"Great to have you back Tiger - Special!" tweeted the US President-elect Donald Trump.

Woods wasn't fooling himself. His body is trimmer, his swing is modified, and he's searching for that old intensity and consistency under pressure.

"I wouldn't be doing this," he said on television, "if I didn't feel I could play at the highest level. I have too much pride."

And too much in the bank. Even after his US$100 million divorce (S$142.6 million) and after taxes that most people, presidential candidates excepted, must pay, Woods is reportedly worth a net US$826 million. Only Michael Jordan, whose business acumen is as good as his basketball skills, tops that in the wide world of sports.

Even during his fallow 16 months, after some sponsors talked about dumping him, Woods apparently pulled in US$60 million last year. He is still the only man out there who might catch Jack Nicklaus, who won 18 Majors. Woods, so far, has 14.

In a sense, that is the pulling power, the fascination.

It is eight years since Woods won a Major. Time waits for no man, and even Hank Haney, the man who coached Woods until 2010, commented this week: "I think Tiger (could win) more tournaments and at least one more Major, based on this performance."

But four more Majors to equal Nicklaus? Haney concluded: "I just think these top guys are so good that Tiger can't play with them."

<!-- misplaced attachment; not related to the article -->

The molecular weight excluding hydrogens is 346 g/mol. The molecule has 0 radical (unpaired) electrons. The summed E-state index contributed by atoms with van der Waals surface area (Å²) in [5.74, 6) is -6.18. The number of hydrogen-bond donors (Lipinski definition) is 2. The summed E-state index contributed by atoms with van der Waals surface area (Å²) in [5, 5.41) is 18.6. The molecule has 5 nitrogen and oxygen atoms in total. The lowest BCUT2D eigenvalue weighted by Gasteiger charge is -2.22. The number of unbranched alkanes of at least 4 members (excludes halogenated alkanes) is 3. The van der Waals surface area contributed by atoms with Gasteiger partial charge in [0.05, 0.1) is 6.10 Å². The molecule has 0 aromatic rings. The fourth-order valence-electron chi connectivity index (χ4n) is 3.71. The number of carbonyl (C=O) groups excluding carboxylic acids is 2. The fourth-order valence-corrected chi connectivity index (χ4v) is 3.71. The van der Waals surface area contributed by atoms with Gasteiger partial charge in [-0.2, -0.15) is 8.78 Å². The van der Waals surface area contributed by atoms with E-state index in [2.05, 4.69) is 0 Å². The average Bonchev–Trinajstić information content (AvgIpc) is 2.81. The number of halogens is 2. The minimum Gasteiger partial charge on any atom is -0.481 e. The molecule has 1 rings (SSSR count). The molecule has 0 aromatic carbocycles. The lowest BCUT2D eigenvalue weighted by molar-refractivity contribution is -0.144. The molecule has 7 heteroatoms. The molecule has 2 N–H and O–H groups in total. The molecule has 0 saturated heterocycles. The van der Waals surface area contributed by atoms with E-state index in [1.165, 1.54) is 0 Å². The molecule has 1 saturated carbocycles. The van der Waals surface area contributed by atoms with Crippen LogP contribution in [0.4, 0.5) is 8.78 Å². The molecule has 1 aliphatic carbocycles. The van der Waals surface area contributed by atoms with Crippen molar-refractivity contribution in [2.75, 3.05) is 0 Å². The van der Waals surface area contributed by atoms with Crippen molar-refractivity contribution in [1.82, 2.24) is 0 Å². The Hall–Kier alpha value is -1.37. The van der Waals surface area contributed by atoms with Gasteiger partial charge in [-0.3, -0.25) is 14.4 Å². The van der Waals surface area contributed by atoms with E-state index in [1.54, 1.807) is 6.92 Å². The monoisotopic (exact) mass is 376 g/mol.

It no longer matters what Haney, who no longer has direct access to the mind of Woods, thinks.

Before and after the event in the Bahamas, Woods articulated what he is going through.

"I'm just not quite there, but it's coming," he said. "The great thing (is that) I'm building and each day I've gotten a little bit stronger."

Yes, he felt tiredness towards the end of the four days. "I'm definitely not as fresh as I would like to be," he answered. "No matter how much you work out, it's very different than being in playing shape. These are all different things you can't simulate at home."

And you can't, even if you are a Spieth, a McIlroy or a coach like Haney, know what makes a man believe deep down that he can defy history and take out the Golden Bear, Nicklaus or even the accumulator, Sam Snead.

Snead, who won seven Majors, amassed a record 82 PGA tournament wins, three more than Tiger and nine more than Nicklaus.

And only four players - Tom Morris in the 1860s, Harry Vardon, Julius Boros and Mark O'Meara - won more than once after turning 41 years of age.

Those achievements must surely have a bearing on Woods whowas ranked 898th in the world before he played in the Bahamas.

However, he is singular in his inner belief. Recently, Charlie Rose, the doyen of TV chat show hosts in the United States, probed to see what self-doubt there might be in Woods.

"Have you accepted," he asked, "not reaching Jack Nicklaus' 18 Majors?"

"I've accepted," The Tiger growled, "that I'm going to get more."

Rust is for mortals.

A version of this article appeared in the print edition of The Straits Times on December 10, 2016, with the headline 'Post-Bahamas, the problem is rust, not the eye of the Tiger'. Print Edition | Subscribe